I emailed a very good friend, some time ago, and he replied to say that he’d accidentally deleted the email. I took the hint and hand-wrote a letter. I’d hand-written in the first place in fact, but I was away from home at the time and didn’t realise I hadn’t got his address with me, so emailed instead. He wrote back today, after many months, which pleased me considerably and prompted me to write Christmas cards. Hardly any, I must say. I stopped writing cards some years ago and I can’t possibly go back to several evenings of rote-writing, but a few, just a few people whom I rarely see but with whom I keep in touch, are now possible to write to. For a couple of years, not even that. I can only recognise how overwrought I’ve been by looking back, I couldn’t necessarily see it at the time.
So I’ve written two longish letters, bought presents to be posted and posted them and am back under control, more or less. In earlier days, when I had children at home, I needed to-do lists, which were timed, more or less … or rather, day by day. The point was, I was finished by 23rd December. This had two purposes. One was to relax and be lovely and cheerful with my family and the other, admittedly, was to have a day in hand for failures. That is, to catch up so they weren’t failures, by noon on Christmas Eve (except for wrapping stuff and cake icing, which were permissible after midnight). Although, even from the start, I recognised that there is a deadline here and what you have not done doesn’t get done. Just make sure there’s something under the tree and in the oven and, frankly, no one much cares what. They wanted me to be cheerful.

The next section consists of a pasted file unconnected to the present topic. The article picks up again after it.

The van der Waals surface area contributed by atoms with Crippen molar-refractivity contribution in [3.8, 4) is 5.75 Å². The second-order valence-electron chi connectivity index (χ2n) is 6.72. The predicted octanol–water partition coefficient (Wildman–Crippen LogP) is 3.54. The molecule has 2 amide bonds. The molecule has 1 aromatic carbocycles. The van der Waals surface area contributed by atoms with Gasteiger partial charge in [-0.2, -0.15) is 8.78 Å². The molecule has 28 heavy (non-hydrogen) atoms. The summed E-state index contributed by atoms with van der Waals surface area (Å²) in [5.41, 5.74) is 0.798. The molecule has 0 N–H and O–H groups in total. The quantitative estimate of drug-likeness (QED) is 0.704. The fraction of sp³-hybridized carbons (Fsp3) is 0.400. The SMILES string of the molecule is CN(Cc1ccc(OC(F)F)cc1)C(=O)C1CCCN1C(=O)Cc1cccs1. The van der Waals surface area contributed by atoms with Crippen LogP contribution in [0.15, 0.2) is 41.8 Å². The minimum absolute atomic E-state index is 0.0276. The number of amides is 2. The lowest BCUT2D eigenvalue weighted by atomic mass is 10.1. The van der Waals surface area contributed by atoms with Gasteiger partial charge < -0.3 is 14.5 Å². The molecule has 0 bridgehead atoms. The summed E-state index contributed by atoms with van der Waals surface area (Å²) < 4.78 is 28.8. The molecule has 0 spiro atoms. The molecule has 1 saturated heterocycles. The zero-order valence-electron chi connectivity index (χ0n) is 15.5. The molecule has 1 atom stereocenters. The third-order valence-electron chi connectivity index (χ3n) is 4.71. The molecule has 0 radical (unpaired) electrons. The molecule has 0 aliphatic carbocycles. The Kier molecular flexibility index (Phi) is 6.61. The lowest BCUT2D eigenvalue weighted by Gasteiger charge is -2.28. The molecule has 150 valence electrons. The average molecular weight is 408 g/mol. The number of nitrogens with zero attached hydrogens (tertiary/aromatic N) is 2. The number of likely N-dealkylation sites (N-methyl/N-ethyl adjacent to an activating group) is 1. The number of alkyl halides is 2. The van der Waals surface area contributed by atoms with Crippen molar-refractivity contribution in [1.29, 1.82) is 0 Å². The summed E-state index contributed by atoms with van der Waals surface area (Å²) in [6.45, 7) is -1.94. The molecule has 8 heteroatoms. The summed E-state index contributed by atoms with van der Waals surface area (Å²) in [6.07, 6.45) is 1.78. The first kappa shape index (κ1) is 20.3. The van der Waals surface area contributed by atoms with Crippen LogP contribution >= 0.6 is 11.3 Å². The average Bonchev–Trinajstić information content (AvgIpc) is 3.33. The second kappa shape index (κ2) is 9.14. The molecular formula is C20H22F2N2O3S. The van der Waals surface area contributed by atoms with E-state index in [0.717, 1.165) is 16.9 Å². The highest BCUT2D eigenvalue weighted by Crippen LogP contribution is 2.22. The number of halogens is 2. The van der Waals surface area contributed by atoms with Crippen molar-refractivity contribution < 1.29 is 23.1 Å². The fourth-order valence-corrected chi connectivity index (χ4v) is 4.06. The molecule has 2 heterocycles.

I think, after all these years, I can finally sum up what my family wanted from me. Cheerful, not panicking. If appropriate, reassuring. It’ll be all right, don’t worry, I’ll help. I’ll make sure it’s all right. If I couldn’t say that, or was clearly not coping, there was a distinct likelihood that they’d fall apart too. There is still an element of this, though it’s lessening as they start to look after me – which I appreciate and enjoy – it’s still there, but there’s more of a perspective. Which is good.